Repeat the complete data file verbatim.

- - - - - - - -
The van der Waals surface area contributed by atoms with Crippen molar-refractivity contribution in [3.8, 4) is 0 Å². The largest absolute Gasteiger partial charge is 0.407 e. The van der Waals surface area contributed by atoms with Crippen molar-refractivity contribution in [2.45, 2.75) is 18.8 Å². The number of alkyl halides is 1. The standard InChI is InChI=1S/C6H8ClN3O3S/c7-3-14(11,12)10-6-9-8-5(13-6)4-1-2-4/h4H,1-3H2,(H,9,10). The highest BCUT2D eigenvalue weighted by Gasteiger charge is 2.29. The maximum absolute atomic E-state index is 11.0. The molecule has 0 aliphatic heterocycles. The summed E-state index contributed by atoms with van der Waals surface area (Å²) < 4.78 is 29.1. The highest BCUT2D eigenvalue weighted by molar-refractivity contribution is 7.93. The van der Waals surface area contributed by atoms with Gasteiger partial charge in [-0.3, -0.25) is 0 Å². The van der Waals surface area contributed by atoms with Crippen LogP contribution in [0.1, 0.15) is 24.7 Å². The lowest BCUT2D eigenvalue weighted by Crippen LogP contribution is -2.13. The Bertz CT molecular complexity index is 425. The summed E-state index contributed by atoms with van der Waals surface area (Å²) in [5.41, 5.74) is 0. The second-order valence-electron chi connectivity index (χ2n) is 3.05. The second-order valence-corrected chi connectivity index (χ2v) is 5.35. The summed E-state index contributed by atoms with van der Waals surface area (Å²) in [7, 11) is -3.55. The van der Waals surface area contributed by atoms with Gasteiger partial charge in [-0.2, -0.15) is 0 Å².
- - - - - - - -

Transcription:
The van der Waals surface area contributed by atoms with Crippen molar-refractivity contribution in [3.8, 4) is 0 Å². The largest absolute Gasteiger partial charge is 0.407 e. The van der Waals surface area contributed by atoms with Crippen molar-refractivity contribution in [2.45, 2.75) is 18.8 Å². The number of alkyl halides is 1. The standard InChI is InChI=1S/C6H8ClN3O3S/c7-3-14(11,12)10-6-9-8-5(13-6)4-1-2-4/h4H,1-3H2,(H,9,10). The highest BCUT2D eigenvalue weighted by Gasteiger charge is 2.29. The maximum absolute atomic E-state index is 11.0. The molecule has 0 aliphatic heterocycles. The summed E-state index contributed by atoms with van der Waals surface area (Å²) < 4.78 is 29.1. The highest BCUT2D eigenvalue weighted by molar-refractivity contribution is 7.93. The van der Waals surface area contributed by atoms with Gasteiger partial charge in [-0.3, -0.25) is 0 Å². The van der Waals surface area contributed by atoms with Crippen LogP contribution in [0.1, 0.15) is 24.7 Å². The lowest BCUT2D eigenvalue weighted by Crippen LogP contribution is -2.13. The Bertz CT molecular complexity index is 425. The summed E-state index contributed by atoms with van der Waals surface area (Å²) in [5.41, 5.74) is 0. The second-order valence-electron chi connectivity index (χ2n) is 3.05. The second-order valence-corrected chi connectivity index (χ2v) is 5.35. The summed E-state index contributed by atoms with van der Waals surface area (Å²) in [7, 11) is -3.55. The van der Waals surface area contributed by atoms with Gasteiger partial charge in [-0.2, -0.15) is 0 Å².